Umbrella pricing- Case C-557/12 Kone, or when effectiveness may go too far with little effective consequences
Last Thursday the ECJ delivered its –once again remarkably brief (4 pages)- Judgment in Kone, Case C-557/12. In her widely discussed Opinion in this case Advocate General Kokott had raised the stakes, pointing out that “[t]he Court’s Judgment in this case will without doubts be groundbreaking in the context of the further development of European competition law and, in particular, its private enforcement” (perhaps a bit of an overstatement if you ask me).
The question at issue was whether a national legal system can exclude the possibility that compensation may be sought in relation to damages suffered due to the overprice (legally) charged by non-cartelists who independently and rationally adapted to the cartel by increasing their own prices. The umbrella metaphor signifies that those companies can profitably increase under the cover of their competitors’ cartel.
The Judgment is remarkable because –following AG Kokott’s recommendation- it somehow endorses the “umbrella pricing/damages” theory by ruling that Member States cannot exclude it “categorically”. In the Court’s words:
“[t]he full effectiveness of Article 101 TFEU would be put at risk if the right of any individual to claim compensation for harm suffered were subjected by national law, categorically and regardless of the particular circumstances of the case, to the existence of a direct causal link while excluding that right because the individual concerned had no contractual links with a member of the cartel, but with an undertaking not party thereto, whose pricing policy, however, is a result of the cartel that contributed to the distortion of price formation mechanisms governing competitive markets”. (Para.33).
A brief background note
The preliminary reference had reached the ECJ because Austria Courts had previously ruled that the “umbrella pricing” theory would not be sufficient to establish a “causal link”. The referring Court cited a legal doctrine that holds sway in Germany and Austria according to which any claimant must establish the infringement of a “protective provision”. According to that doctrine, the decisive factor is whether the provision infringed by the person responsible for the loss had as its object the protection of the injured person’s interest. In this sense, it was generally considered in Austria that “umbrella pricing” theories were out of the scope of the protective provision given that the loss they could cause involved no relationship of unlawfulness and was rather “merely a side-effect of an independent decision that a person not involved in that cartel has taken based on his own business considerations”.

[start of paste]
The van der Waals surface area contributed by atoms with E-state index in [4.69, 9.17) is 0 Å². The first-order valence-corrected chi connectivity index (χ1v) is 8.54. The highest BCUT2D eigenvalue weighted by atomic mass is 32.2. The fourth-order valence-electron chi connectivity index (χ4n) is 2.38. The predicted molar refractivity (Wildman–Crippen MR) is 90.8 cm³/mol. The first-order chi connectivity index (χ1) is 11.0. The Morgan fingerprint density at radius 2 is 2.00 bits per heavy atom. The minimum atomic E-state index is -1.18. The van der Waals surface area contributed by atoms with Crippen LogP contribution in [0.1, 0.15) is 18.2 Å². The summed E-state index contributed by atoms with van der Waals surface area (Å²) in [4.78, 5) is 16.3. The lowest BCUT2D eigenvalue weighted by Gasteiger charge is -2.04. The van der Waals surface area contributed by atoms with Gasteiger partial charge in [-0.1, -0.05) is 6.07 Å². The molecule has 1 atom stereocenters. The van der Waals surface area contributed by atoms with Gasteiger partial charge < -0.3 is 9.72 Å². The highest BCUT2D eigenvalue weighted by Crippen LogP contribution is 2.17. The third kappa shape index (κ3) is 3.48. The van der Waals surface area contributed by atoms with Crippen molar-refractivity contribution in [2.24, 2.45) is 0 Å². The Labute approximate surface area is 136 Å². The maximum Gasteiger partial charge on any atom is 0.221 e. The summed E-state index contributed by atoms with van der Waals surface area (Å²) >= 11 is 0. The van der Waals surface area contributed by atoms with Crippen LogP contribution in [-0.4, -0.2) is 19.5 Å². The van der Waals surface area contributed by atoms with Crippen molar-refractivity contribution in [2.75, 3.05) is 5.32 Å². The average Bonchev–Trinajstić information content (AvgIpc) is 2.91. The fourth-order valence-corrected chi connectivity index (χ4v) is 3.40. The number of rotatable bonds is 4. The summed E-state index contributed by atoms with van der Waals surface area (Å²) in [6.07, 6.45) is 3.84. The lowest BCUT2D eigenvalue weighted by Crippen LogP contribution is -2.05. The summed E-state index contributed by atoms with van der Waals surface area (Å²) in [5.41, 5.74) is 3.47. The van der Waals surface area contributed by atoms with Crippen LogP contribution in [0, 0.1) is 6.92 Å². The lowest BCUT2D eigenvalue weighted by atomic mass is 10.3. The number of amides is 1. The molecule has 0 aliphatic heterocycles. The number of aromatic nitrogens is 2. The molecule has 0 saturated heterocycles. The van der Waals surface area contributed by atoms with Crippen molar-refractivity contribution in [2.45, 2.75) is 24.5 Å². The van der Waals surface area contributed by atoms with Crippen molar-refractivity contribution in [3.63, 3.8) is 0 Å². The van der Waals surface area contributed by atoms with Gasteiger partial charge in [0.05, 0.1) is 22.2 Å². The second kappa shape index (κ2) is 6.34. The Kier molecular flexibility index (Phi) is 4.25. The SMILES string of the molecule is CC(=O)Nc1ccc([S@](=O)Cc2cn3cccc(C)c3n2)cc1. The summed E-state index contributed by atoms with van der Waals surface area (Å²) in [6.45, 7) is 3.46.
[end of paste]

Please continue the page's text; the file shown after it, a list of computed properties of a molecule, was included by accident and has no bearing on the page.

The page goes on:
The Judgment’s reasoning in a nutshell
The Judgment (i) recalls the direct effect of the competition rules and that its effectiveness requires that any individual shall be able to claim damages for loss caused to him by a conduct restrictive of competition (paras 20-22); (ii) stresses the role of damages claims as a possibility that “strengthens the working of EU competition rules” (para 23); (iii) reminds that in the absence of harmonization the principle of procedural autonomy applies (meaning that whereas EU Law imposes the necessary “existence” of a right to claim damages national laws must govern the “exercise” thereof) (para. 24); (iv) observes that the principle of procedural autonomy is subjected to compliance with the principles of equivalence and effectiveness (paras 25-26); (v) states that “umbrella pricing” is “one of the possible effects of the cartel, that the members thereof cannot disregard” (paras. 27-30); and (vi) concludes that excluding the link of causality between the cartel and umbrella pricing categorically, for legal reasons and regardless of the circumstances would run counter the effectiveness of EU competition rules (paras. 31-35).
A handful of follow-up thoughts
I haven’t yet given much thought to this, but here are some preliminary -almost instinctive- reactions that might perhaps contribute to sparking some debate:
- From the viewpoint of general EU Law the Judgment fits within a consistent body of case-law endorsing an indirect harmonization of civil procedural rules by virtue of an ample reading of the principle of effectiveness that narrows the scope of the principle of procedural autonomy.